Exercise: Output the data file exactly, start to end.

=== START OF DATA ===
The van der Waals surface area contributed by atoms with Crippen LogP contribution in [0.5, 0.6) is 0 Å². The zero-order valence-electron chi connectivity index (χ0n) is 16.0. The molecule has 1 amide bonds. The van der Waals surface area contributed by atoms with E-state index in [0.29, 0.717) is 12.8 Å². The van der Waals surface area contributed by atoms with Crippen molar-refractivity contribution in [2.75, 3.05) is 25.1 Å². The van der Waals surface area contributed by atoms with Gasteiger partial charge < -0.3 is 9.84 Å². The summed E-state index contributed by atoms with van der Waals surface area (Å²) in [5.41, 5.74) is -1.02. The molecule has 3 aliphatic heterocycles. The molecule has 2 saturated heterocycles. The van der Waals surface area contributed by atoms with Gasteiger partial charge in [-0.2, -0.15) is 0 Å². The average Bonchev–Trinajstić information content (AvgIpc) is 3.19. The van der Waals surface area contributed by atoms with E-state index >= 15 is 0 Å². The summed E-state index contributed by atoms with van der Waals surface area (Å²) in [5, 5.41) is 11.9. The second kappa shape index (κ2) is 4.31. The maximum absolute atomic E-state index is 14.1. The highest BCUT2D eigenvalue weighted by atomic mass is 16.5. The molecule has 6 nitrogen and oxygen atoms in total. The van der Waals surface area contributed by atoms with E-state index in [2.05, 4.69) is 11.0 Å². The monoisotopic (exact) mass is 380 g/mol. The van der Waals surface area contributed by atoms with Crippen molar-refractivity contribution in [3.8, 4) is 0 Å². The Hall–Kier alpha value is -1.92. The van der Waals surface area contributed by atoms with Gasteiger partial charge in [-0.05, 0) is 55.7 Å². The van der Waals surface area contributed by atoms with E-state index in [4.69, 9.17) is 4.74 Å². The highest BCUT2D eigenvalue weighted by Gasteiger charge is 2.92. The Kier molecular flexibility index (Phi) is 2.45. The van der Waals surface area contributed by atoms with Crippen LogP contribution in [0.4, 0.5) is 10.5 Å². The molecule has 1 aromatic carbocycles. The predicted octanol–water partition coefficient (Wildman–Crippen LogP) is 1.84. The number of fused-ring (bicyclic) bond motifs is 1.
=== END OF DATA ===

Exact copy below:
The van der Waals surface area contributed by atoms with Crippen LogP contribution in [0.5, 0.6) is 0 Å². The zero-order valence-electron chi connectivity index (χ0n) is 16.0. The molecule has 1 amide bonds. The van der Waals surface area contributed by atoms with E-state index in [0.29, 0.717) is 12.8 Å². The van der Waals surface area contributed by atoms with Crippen molar-refractivity contribution in [2.75, 3.05) is 25.1 Å². The van der Waals surface area contributed by atoms with Gasteiger partial charge < -0.3 is 9.84 Å². The summed E-state index contributed by atoms with van der Waals surface area (Å²) in [5.41, 5.74) is -1.02. The molecule has 3 aliphatic heterocycles. The molecule has 2 saturated heterocycles. The van der Waals surface area contributed by atoms with Gasteiger partial charge in [-0.2, -0.15) is 0 Å². The average Bonchev–Trinajstić information content (AvgIpc) is 3.19. The van der Waals surface area contributed by atoms with E-state index >= 15 is 0 Å². The summed E-state index contributed by atoms with van der Waals surface area (Å²) in [5, 5.41) is 11.9. The second kappa shape index (κ2) is 4.31. The maximum absolute atomic E-state index is 14.1. The highest BCUT2D eigenvalue weighted by atomic mass is 16.5. The molecule has 6 nitrogen and oxygen atoms in total. The van der Waals surface area contributed by atoms with E-state index in [2.05, 4.69) is 11.0 Å². The monoisotopic (exact) mass is 380 g/mol. The van der Waals surface area contributed by atoms with Crippen molar-refractivity contribution in [3.8, 4) is 0 Å². The Hall–Kier alpha value is -1.92. The van der Waals surface area contributed by atoms with Gasteiger partial charge in [-0.05, 0) is 55.7 Å². The van der Waals surface area contributed by atoms with E-state index in [4.69, 9.17) is 4.74 Å². The highest BCUT2D eigenvalue weighted by Gasteiger charge is 2.92. The Kier molecular flexibility index (Phi) is 2.45. The van der Waals surface area contributed by atoms with Crippen LogP contribution in [0.4, 0.5) is 10.5 Å². The molecule has 1 aromatic carbocycles. The predicted octanol–water partition coefficient (Wildman–Crippen LogP) is 1.84. The number of fused-ring (bicyclic) bond motifs is 1.